"That was the last time Cindy didn't invite Billy to play."

But even with those amazing advances in technology, nothing really beat going outside and being around your friends. And we actually talked! We weren't waiting for a text or checking Facebook while trying to juggle a conversation, we actively entered a conversation by locking eyes, sending and receiving messages, and maybe slowly licking our lips to make the other person uncomfortable. My friend Jeremy and I had a habit of rollerblading year North Dakota. That means that roughly 80% of the year we were trying to rollerblade through ice and snow (but when you are from a state that is #1 in binge drinking, I suppose it doesn't seem as dumb). Technology was a convenience, sure, but we never really let it get in the way of being active in our community. Don't get me wrong, I love the internet. I remember doing a report on Zimbabwe in Mr. Flynn's history class and desperately trying to find a book on the subject, and settling for a picture from National Geographic while playing "Africa" by Toto in the background. Needless, to say, the internet makes research a hell of a lot easier. But should it be? Half of the time we stop at the first source, refusing to look further and simply purporting wrong information. Then it usually ends up on a social network feed being shared around by like-minded idiots.

"I don't know what it is, but it sounds bad...must share!"

Don't act like you don't remember that one, and that you didn't share it. I, however, was an aspiring writer and journalist, so I researched it and found out how ridiculous you all looked. Maybe we should have to work a little harder by using the Dewey Decimal System or microfilm or whatever. That along with the decline in civic engagement we are seeing in our country tell me that something has gone horribly wrong in the past 20 or so years. But if you must keep all of this technology around, try to use it properly, and don't let it take over your life. Get out and do something in your community, go rollerblading in the winter with your friends, stand up naked in the back of your friend's truck while driving through the reservation if you must (those involved know what I'm talking about), but get out there.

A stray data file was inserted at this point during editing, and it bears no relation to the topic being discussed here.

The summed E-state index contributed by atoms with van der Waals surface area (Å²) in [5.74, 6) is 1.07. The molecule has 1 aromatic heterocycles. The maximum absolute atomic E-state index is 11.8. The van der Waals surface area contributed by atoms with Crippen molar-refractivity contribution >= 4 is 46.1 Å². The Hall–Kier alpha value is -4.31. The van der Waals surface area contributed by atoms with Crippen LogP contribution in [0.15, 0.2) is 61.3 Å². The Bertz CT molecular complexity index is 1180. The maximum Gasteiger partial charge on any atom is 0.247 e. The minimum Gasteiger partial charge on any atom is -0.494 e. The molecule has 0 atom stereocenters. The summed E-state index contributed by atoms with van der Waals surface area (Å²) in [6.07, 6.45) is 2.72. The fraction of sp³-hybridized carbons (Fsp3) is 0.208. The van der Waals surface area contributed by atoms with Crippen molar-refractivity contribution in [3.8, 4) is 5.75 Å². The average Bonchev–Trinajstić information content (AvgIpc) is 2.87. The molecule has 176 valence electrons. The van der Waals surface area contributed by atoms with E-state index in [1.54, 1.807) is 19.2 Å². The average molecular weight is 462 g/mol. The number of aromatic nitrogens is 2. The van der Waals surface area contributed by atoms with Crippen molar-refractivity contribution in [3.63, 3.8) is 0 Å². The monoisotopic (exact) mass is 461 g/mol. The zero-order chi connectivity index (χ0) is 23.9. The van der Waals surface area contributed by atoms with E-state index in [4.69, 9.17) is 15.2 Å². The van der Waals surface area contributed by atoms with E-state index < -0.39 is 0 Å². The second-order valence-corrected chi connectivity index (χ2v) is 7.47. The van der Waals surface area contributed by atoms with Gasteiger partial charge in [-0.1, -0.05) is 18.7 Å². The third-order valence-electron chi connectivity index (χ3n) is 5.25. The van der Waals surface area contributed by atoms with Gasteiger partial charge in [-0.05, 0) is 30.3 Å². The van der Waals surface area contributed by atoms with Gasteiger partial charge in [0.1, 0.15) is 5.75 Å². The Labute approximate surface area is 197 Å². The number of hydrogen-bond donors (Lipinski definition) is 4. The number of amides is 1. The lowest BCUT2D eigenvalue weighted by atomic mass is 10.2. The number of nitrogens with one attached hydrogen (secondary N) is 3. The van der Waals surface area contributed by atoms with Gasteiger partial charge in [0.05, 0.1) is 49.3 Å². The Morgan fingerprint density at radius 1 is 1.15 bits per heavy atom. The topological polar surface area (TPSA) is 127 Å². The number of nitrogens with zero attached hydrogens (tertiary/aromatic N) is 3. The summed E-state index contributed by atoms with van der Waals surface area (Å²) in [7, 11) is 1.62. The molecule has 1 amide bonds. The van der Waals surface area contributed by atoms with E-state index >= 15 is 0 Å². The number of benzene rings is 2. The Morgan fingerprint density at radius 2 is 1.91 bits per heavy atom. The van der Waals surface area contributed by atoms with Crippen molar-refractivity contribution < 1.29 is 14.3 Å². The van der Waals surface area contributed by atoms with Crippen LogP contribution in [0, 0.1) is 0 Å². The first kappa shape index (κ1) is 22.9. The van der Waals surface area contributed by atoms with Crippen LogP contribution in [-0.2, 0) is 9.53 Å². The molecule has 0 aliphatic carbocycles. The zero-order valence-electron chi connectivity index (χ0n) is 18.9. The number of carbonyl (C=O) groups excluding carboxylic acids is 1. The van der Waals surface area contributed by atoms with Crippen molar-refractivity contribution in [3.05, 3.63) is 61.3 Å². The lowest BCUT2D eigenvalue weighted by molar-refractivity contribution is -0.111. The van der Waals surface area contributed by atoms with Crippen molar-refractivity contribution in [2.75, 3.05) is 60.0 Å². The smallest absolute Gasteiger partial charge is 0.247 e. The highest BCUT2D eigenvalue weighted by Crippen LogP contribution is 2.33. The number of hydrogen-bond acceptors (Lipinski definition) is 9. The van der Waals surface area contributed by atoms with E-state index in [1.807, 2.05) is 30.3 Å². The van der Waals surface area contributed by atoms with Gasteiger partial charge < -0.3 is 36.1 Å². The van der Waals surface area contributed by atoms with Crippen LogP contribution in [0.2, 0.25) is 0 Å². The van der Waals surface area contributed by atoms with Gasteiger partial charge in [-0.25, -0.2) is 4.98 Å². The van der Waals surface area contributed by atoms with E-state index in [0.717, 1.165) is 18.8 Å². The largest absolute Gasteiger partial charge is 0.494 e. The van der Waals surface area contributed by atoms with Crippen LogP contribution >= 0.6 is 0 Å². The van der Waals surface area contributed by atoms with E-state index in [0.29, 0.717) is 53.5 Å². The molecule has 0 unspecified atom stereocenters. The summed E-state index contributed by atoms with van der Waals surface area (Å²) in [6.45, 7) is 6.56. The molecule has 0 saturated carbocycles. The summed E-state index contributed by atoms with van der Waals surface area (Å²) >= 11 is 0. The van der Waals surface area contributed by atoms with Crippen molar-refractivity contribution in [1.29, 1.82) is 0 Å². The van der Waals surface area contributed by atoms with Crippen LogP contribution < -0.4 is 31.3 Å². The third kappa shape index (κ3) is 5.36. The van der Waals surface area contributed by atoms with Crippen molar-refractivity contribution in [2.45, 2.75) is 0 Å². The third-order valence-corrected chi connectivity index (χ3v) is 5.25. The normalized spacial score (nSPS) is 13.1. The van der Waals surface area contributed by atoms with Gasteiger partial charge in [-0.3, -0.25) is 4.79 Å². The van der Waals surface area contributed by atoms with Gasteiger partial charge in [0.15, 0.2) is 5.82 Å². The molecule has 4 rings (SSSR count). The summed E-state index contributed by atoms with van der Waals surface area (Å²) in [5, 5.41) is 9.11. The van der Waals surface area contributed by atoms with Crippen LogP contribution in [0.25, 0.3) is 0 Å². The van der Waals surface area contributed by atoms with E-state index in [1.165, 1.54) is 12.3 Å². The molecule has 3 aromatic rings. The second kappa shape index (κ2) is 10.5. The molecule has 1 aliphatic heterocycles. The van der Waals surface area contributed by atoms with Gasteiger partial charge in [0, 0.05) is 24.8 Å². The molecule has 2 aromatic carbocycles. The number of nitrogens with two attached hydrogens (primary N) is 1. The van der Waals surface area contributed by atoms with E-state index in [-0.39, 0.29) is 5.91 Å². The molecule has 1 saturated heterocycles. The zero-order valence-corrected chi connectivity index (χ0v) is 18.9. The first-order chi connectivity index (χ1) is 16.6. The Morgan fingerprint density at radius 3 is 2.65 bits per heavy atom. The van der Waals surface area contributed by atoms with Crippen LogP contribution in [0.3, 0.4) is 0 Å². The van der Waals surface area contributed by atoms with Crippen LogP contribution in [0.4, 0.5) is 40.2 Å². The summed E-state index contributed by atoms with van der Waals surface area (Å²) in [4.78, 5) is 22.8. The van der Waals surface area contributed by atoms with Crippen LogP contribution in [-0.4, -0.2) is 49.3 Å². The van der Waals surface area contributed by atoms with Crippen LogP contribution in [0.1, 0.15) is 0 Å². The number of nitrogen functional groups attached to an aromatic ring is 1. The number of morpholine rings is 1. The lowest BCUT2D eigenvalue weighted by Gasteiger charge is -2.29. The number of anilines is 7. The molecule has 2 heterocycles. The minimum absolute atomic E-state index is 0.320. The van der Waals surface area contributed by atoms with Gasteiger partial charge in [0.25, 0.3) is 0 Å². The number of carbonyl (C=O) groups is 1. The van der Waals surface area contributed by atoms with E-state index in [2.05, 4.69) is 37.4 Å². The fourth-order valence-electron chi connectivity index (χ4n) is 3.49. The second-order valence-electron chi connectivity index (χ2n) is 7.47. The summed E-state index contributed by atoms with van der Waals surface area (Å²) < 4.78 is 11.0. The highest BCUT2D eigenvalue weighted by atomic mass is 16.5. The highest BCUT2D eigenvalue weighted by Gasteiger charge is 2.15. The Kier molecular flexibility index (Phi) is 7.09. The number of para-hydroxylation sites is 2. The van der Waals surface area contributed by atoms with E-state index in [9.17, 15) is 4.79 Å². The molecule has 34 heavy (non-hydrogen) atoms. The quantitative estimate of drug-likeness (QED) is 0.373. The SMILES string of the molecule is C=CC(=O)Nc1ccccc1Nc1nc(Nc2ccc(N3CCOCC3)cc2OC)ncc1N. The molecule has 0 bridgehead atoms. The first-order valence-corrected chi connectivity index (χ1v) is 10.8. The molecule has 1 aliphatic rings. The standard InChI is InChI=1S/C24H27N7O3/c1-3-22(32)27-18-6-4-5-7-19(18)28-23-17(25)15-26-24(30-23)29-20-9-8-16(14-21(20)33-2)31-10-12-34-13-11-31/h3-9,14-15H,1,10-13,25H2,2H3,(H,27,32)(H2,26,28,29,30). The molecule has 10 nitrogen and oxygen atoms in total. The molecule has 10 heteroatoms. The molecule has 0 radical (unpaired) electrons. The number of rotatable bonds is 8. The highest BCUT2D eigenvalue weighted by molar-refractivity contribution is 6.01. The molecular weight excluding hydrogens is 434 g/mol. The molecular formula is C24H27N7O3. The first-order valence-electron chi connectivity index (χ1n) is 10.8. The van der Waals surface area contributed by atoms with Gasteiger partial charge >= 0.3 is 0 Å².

Old Friendships

Alright, now this one may be directly attributed to school and not necessarily the 90's, but who cares. The summer after I graduated high school, I went off into the Air Force. It was something I wanted to do for as long as I could remember, and here I was, all ready to go off and serve my country. But the thing was, I wanted to come back home to do it. When the time came to choose where you want to be stationed, my top choices were in North Dakota or the surrounding bases, so imagine my surprise when I got Little Rock, Arkansas, a place that ranks somewhere around 82nd in education among the continental United States, and damn near first in sexual encounters with your sister. I'm not even worried about offending anyone from there because they won't see this until 2036 when they finally get the Internet (but seriously, I know not all of the people are bad).

"So I says, 'Toothbrush? You mean that thang you clean yer toilet with?'"

As it turned out, the computer erased my picks and just put me wherever they wanted me. I was thrown in with a bunch of people who either didn't want to be where they were, or were from there. I made friends, of course, but only a handful that were meaningful enough to resonate within me. While most of my friends either stayed in our hometown or went to a nearby college, I was thrust into the butthole of America with a mob of people as miserable as I was. I completely skipped out on all of the parties and gradual process of forming new friendships. It may come off as whiny, but I think I needed that slow transition. It took about two months before I was rarely talking to my friends back home, as they were going about their lives just fine without me. But here is where the 90's come into play: since I was already enjoying the decade and the events of it, being thrust into an entirely different culture without contact with my previous relationships was hard. I was in a bland world with camo, loud Sergeants, and conformity. Fast forward a decade plus, and I immediately jumped into another culture upon leaving the Air Force when I moved to Nevada. My wife is my best friend, of course, but I will always reminisce about the people I was around growing up, and all of the things we did together. It was important an important time for me, and nothing has ever been quite like it since. I suppose the time frame is just a coincidence, but it certainly imprinted on me. For now, I suppose the next best thing is to try to build a time machine to take my family back in time and laugh at everyone's hair.

"Oh, yeah, the time travel thing has been done."